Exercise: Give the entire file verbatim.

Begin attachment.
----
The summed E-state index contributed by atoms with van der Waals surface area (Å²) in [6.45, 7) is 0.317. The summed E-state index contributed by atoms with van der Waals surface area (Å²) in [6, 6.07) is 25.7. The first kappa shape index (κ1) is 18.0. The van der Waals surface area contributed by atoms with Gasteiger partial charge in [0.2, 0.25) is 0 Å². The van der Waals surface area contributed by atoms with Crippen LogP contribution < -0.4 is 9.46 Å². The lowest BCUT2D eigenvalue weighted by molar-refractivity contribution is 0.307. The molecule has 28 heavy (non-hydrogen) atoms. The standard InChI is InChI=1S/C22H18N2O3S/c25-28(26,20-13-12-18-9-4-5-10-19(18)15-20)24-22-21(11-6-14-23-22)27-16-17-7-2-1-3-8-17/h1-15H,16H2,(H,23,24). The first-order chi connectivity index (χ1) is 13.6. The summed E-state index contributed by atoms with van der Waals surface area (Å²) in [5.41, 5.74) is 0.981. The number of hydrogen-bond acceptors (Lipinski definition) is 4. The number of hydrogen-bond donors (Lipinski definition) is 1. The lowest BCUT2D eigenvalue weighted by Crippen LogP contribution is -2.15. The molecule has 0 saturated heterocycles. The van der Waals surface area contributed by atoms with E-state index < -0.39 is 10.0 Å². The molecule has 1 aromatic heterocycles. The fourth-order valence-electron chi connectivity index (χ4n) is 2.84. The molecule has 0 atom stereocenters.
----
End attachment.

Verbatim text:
The summed E-state index contributed by atoms with van der Waals surface area (Å²) in [6.45, 7) is 0.317. The summed E-state index contributed by atoms with van der Waals surface area (Å²) in [6, 6.07) is 25.7. The first kappa shape index (κ1) is 18.0. The van der Waals surface area contributed by atoms with Gasteiger partial charge in [0.2, 0.25) is 0 Å². The van der Waals surface area contributed by atoms with Crippen LogP contribution < -0.4 is 9.46 Å². The lowest BCUT2D eigenvalue weighted by molar-refractivity contribution is 0.307. The molecule has 28 heavy (non-hydrogen) atoms. The standard InChI is InChI=1S/C22H18N2O3S/c25-28(26,20-13-12-18-9-4-5-10-19(18)15-20)24-22-21(11-6-14-23-22)27-16-17-7-2-1-3-8-17/h1-15H,16H2,(H,23,24). The first-order chi connectivity index (χ1) is 13.6. The summed E-state index contributed by atoms with van der Waals surface area (Å²) in [5.41, 5.74) is 0.981. The number of hydrogen-bond acceptors (Lipinski definition) is 4. The number of hydrogen-bond donors (Lipinski definition) is 1. The lowest BCUT2D eigenvalue weighted by Crippen LogP contribution is -2.15. The molecule has 0 saturated heterocycles. The van der Waals surface area contributed by atoms with E-state index < -0.39 is 10.0 Å². The molecule has 1 aromatic heterocycles. The fourth-order valence-electron chi connectivity index (χ4n) is 2.84. The molecule has 0 atom stereocenters.